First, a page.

Thursday, March 20, 2014

Promises, Promises

Today is the first day of spring, according to the cycles of the sun, the tilt of the planet, the turning of the wheel. Equinox-- when all things are equal, and the dial is switched, wherever you are, marking the turning of the season.

It snowed here in Vermont today, large heavy snow flakes that looked more like mini-snowballs, or maybe instant icicles as the snow landed on already slick packed snow. We have about 2 feet all tolled on the ground, and this snow today felt like a big f-you to the promise of spring.

Promises, promises. I imagine some jilted girlfriend in my reckoning of the unfulfilled promise. Too many disappointed lovers taught me long ago to hold back on the promise. Instead, I opt for a range of possibilities, and a healthy dose of hope.

playing with Forrest, 2011
It's a season of promises foiled. My father got a kidney transplant in November, and had been quickly adapting to a new-found freedom from dialysis and all its effects. For a full 2 months he was looking towards life after quarantine more mobile, more energetic, more. The promise of this incredible risk paying off, this incredible gift being accepted by his body, was palpable in his speech, his glowing face. Health was within reach.

And then came the stenosis, and the specter of lost energy moved in for the duration. He's looking at a valve replacement, and holding onto the daily gift of his life in the face of a lot of uncertainty. Is there a promise on the other side of this risk? Is there some imagined guarantee for this next step on the medical tilt-a-whirl? No, not this time.

Something's changed with my father, with all of us, since the transplant. In another post, I wrote about transformation and resurrection. There is a palpable sense that this level of risk has been entirely worth every single day of the life my father has now. The ability to be present has presented itself. Suddenly, there is now. Before the transplant, I think we were all waiting, and the waiting meant we weren't really aware of what was happening. The discomfort of dialysis, the abbreviated visits, the risks of it, felt entirely wrong. And I am also grateful for the dialysis that kept my father alive for a year before this miracle kidney came along.

And it happened. A kidney did come, and that wasn't a promise, at all. When he was offered this kidney, he jumped, and I mean truly jumped at the opportunity. There wasn't anything that was going to stop him-- not just completing dialysis, not night driving, not anything that was challenging to him. He got there, he took the risk. He saw the risk as a promise, and it paid off. His new kidney is well, so well in fact it's as if he never had kidney function issues at all.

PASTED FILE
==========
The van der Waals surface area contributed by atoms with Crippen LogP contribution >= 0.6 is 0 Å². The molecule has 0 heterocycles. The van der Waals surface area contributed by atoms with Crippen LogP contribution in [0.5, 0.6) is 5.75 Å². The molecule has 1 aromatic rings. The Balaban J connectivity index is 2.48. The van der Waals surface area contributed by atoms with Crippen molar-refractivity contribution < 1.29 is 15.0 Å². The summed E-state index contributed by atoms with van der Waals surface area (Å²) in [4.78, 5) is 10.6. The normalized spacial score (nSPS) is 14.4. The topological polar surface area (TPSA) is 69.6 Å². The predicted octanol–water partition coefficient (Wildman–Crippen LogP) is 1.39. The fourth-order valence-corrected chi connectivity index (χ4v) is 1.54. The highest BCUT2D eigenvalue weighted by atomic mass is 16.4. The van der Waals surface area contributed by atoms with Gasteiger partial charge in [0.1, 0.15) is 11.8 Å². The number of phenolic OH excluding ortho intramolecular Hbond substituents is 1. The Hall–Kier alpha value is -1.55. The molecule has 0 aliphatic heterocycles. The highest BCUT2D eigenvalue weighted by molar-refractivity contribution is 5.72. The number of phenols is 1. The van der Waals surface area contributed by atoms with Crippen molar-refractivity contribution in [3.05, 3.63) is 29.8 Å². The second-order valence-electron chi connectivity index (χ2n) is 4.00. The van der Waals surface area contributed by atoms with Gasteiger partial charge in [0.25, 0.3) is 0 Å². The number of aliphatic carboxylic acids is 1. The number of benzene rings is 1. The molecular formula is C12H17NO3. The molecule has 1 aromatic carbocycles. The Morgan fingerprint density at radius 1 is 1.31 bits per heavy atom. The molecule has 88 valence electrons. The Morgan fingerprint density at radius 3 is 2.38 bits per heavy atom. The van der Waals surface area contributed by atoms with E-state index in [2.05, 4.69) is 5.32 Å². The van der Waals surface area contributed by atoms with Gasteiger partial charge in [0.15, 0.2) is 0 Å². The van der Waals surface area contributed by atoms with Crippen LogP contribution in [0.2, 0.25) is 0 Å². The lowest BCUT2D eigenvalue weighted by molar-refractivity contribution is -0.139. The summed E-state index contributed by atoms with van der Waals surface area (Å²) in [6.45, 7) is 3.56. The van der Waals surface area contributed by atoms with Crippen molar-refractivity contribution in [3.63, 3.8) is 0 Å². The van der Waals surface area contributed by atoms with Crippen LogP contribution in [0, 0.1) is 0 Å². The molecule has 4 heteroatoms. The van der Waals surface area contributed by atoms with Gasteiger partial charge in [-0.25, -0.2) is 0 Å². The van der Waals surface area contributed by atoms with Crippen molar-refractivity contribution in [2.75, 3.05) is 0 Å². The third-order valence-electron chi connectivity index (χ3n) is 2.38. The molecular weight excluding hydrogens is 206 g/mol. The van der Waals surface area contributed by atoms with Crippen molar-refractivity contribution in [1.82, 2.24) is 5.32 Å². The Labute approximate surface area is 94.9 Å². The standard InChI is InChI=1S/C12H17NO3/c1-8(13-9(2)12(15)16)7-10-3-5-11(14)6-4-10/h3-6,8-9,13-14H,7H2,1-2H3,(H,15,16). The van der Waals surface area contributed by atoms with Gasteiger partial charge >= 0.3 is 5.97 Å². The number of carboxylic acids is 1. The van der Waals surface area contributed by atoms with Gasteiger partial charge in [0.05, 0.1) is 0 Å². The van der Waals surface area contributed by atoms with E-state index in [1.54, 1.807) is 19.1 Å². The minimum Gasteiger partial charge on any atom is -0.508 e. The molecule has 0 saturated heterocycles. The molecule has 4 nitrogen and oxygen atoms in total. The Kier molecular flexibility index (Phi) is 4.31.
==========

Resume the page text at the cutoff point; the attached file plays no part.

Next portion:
What does this wellness mean in the face of a heart stuck and slowed by plaque accrued through dialysis and age? It's not an easy one to figure out. I've been walking around angry, sad, confused. And then I talk to my father on the phone, and am reminded of the life so earnestly lived, now that the space has opened up for him to live it.

My father talks to me about his music, his art. He talks to me about the moving of the seasons out his window, the frozen lake, the birds, the photographs he is taking. He talks about how he has a quality of life in these months since his transplant that he never thought he would have again.

When I was little, like 8 or 9, my father and I would go running together along the road by Narragansett Bay. The first mile was a glorious down hill skip, while looking at suburban houses and yacht club boat races. We reached Gaspee Rock and had a flat run for the second mile, down through more expensive and tree lined streets, by the entrance to the club, and out to the point. And then we turned around. I would do well until we reached the hill. And though I tried, my father, more often than not, would carry me up that hill on his shoulders.

I'm not going to make some metaphoric leap to my father carrying me, even now, as he lives these different days. It's not like that, we're all adults now, and I don't think I need to be ashamed of my sadness and frustration.  I will say, however, that this journey is a long jog with a lot of hills going up. We reach a plateau, and then the next step is shown to us. No certainty, no promises. Just one step at a time, and often those steps are laborious. I realize now that there are no promises of this time, and to have them, would be as bad a plan as a promise of flowers in Vermont on March 20.

So let go of the promise, the expectation. See what is. We will see, if we are lucky, what is next.

Sunday, March 9, 2014

On Knowing It's a Leading